Live Better

5 ways to avoid Easter weight gain

Indulge your sweet tooth this Easter – without the impact on your waistline

The most chocolatey time of year is here again – Easter is responsible for 3.6% of Australia’s total yearly chocolate consumption. But while our sweet tooths are rejoicing, it’s not such great news for our waistlines. We all know how easy it is for just one mini chocolate egg to turn into a whole packet, plus a chocolate bunny, and maybe just one more…

The trick to having your Easter eggs and eating them too is to choose your chocolate wisely, and take special note of portion sizes – and definitely don’t rely on the size of the packaging to indicate how much you should be eating, says Medibank’s Dr Ian Boyd.

“Companies are clever in the way they portion their products, and it’s easy to get confused looking at the nutritional information label on the back of a Lindt Gold Bunny for example, and mistake the 40g serving size for the whole 200g bunny,” Dr Boyd says. “Suddenly you’re taking in 4542 extra kilojoules (1085 calories) as opposed to the intended 40g serving size which is 908 kilojoules (217 calories).”

To put that in perspective, the average Australian woman would need to cycle for an hour and 20 minutes to burn off that amount of chocolate, while the average man would need to walk the dog for more than four hours. Hmm, suddenly that bunny doesn’t look so appealing after all…

Dark vs. milk vs. white chocolate

Another trick Dr Boyd recommends is to always choose dark chocolate over milk or white chocolate – the dark stuff, when consumed in moderation, has some health benefits.

“Dark chocolate with more than 70% of cocoa solids is rich in a class of antioxidants called flavonoids, which are found in a number of foods such as green tea, fruits and vegetables that have been shown to reduce blood pressure, improve insulin resistance and prevent coronary artery disease, hypertension and heart failure,” Dr Boyd says.

Still, it’s important to keep in mind: not all dark chocolate is created equal. The amounts of flavonoids and sugar in each variety of chocolate vary from brand to brand, so take note of the percentage of cocoa in the ingredients list and choose accordingly.

How to avoid Easter weight gain

“Whether you opt for dark chocolate or not, it’s important to buy and eat your Easter eggs responsibly to know exactly what you’re up for in the kilojoule stakes and avoid unnecessary weight gain,” Dr Boyd says.

Here are his top tips for smart chocolate eating:

1. Set yourself a reasonable chocolate limit.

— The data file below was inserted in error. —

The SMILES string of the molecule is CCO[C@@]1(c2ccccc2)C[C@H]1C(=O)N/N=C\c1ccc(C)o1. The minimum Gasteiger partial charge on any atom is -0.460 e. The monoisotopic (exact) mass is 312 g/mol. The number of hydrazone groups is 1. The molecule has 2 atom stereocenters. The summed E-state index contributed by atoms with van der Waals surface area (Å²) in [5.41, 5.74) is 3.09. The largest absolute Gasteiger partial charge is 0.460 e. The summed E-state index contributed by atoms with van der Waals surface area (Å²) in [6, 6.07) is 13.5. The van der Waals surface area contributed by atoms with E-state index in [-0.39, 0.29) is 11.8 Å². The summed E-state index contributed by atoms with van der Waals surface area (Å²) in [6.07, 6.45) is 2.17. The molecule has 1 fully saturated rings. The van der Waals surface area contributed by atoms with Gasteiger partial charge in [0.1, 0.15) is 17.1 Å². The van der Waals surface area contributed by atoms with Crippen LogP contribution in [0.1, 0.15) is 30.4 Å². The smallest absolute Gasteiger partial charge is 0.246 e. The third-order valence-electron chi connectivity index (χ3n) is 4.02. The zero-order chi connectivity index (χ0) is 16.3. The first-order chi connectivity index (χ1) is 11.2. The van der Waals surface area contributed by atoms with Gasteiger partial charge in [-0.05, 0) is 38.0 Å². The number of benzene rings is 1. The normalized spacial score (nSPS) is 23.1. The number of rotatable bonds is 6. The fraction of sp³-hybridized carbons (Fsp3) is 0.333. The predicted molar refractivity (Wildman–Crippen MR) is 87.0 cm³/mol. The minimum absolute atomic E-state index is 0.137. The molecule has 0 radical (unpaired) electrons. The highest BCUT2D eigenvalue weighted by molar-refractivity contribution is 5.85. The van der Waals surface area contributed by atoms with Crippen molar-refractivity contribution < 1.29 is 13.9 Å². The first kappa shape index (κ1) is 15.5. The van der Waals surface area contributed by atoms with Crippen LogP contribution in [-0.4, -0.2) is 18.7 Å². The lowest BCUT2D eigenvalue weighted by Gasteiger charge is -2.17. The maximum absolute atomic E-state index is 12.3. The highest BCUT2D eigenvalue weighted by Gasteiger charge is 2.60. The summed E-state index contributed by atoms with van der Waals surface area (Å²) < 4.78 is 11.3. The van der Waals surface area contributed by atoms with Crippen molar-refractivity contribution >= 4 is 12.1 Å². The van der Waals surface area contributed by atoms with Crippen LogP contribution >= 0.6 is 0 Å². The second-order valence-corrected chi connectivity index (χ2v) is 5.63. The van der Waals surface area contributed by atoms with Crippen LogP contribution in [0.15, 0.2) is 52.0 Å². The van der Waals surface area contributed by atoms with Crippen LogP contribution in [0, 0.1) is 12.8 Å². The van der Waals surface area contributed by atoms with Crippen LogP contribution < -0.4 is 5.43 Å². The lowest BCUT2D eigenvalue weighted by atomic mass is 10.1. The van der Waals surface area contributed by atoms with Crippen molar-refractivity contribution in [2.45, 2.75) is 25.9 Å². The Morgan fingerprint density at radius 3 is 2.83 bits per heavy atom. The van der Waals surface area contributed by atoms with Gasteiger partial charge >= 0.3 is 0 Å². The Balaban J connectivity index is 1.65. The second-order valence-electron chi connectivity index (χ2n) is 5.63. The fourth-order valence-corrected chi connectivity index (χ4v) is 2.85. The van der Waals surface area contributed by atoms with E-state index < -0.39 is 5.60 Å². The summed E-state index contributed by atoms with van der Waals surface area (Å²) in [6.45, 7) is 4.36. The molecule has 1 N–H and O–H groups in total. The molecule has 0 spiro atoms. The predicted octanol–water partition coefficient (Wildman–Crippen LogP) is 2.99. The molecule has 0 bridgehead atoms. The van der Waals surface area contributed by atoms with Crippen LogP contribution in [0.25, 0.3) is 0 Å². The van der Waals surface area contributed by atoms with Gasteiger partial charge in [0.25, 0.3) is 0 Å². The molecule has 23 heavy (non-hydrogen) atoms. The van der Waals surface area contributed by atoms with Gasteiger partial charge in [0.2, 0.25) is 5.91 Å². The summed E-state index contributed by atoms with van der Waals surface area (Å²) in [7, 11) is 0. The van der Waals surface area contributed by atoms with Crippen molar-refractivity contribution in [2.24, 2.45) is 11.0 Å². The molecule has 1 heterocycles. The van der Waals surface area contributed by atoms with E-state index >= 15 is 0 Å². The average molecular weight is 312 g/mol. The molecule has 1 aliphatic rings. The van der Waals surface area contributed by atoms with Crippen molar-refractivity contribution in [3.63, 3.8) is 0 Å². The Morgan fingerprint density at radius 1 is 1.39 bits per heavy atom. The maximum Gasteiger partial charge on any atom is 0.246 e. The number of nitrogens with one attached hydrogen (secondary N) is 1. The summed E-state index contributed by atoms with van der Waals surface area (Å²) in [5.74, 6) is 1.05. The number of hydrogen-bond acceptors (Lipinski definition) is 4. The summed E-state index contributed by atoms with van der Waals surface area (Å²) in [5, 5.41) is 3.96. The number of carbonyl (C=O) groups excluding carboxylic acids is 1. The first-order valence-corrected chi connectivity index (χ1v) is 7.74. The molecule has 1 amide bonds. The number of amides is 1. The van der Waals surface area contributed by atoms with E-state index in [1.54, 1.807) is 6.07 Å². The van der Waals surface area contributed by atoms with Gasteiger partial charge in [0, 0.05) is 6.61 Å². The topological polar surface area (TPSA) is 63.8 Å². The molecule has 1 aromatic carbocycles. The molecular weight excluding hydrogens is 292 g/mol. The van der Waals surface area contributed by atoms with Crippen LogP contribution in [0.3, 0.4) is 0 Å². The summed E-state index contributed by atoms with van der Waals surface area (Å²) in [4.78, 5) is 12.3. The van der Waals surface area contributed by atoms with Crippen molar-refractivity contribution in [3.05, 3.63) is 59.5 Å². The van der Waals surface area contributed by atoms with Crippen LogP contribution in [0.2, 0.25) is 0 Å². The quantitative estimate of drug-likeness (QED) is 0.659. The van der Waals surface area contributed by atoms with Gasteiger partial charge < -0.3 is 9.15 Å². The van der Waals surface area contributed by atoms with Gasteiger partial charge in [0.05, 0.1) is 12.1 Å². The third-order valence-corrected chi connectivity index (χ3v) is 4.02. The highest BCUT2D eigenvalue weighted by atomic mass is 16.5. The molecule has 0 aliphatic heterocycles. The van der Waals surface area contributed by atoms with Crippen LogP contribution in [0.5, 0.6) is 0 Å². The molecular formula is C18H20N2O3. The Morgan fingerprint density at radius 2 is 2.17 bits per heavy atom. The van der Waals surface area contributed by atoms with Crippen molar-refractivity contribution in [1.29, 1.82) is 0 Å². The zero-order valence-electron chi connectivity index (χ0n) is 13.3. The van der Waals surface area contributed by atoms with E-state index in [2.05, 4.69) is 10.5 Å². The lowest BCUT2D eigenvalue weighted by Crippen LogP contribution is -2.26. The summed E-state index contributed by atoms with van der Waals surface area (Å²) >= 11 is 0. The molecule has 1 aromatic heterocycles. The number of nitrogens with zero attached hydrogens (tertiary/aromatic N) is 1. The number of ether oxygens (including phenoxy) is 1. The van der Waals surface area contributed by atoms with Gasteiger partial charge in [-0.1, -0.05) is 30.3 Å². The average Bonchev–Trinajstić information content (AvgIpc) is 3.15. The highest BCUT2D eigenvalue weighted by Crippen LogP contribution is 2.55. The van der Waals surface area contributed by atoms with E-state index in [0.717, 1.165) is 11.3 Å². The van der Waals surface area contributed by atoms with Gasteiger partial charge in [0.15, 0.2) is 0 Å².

2. Check your serving sizes – beware of serving sizing in grams for novelty chocolate like bunnies and giant eggs, and stick to labels which say the kilojoules/calories per Easter egg.

3. Replace milk chocolate with dark chocolate – it can improve heart health and make you less likely to overindulge because of its bitterness.

4. Swap out the sweet version for the real version – hard boiled eggs are a great source of protein and at 326KJ per egg (78 calories) they’re a lot better for your waistline and your health.

5. Think of how much exercise you’ll have to do before you reach for the Easter egg basket – for every mini milk chocolate egg you eat, you’ll have to jog for 4 minutes to burn it off. (Based on the nutritional information of Cadbury dairy milk chocolate mini eggs.)

For more ideas, check out some better ways to get your chocolate fix.

Latest Articles


Busting popular food myths

The truth about metabolism, the fat burning zone and more.

Read more

Healthy eating made easy

Nutritionist Catherine Saxelby's 10 simple tips.

Read more

Zesty lemon grilled calamari with garlic recipe

Deliciously fresh and light, perfect for summer feasts.

Read more

Fun ways to get kids to eat more vegetables

Child nutritionist Mandy Sacher shares some ideas.

Read more

Chicken teriyaki in arrowroot wraps recipe

A deliciously light twist on a family favourite.

Read more

Burnt sage breakfast hash recipe

A fragrant veggie breakfast, perfect served up with eggs.

Read more

Miso maple greens recipe

A flavoursome way to eat your greens.

Read more

Satay salmon with crunchy cucumber and herb salad recipe

The perfect blend of fresh, juicy and creamy flavours.

Read more
youtubeui-checkbox-tickui-checkbox-emptyui-checkbox-crosstwitterui-checkbox-tickWellbeing and mindfulness 1Physical Health 1Positive psychology 101 1Wellbeing and mindfulness 4All about gut health 1Understanding Genetics 4Planning for Pregnancy 2During Pregnancy 3The mind-gut connection 4The mind-gut connection 1New Parents 3Page 1Group 10During Pregnancy 2Page 1Physical Health 2Planning for Pregnancy 1Positive psychology 101 1Positive psychology 101 4Planning for Pregnancy 4Understanding Genetics 1Physical Health 4Planning for Pregnancy 3Nutrition 4New Parents 1New Parents 3 CopyMovement for your mind 4Wellbeing and mindfulness 2Nutrition 2sob-icon__mind-bodysob-icon__man-with-laptopAll about gut health 2Positive psychology 101 3Positive psychology 101 2Physical Health 3Wellbeing and mindfulness 3All about gut health 3genetics-changing-what-your-givenUnderstanding Genetics 2During Pregnancy 1Movement for your mind 2Movement for your mind 1Movement for your mind 3During Pregnancy 4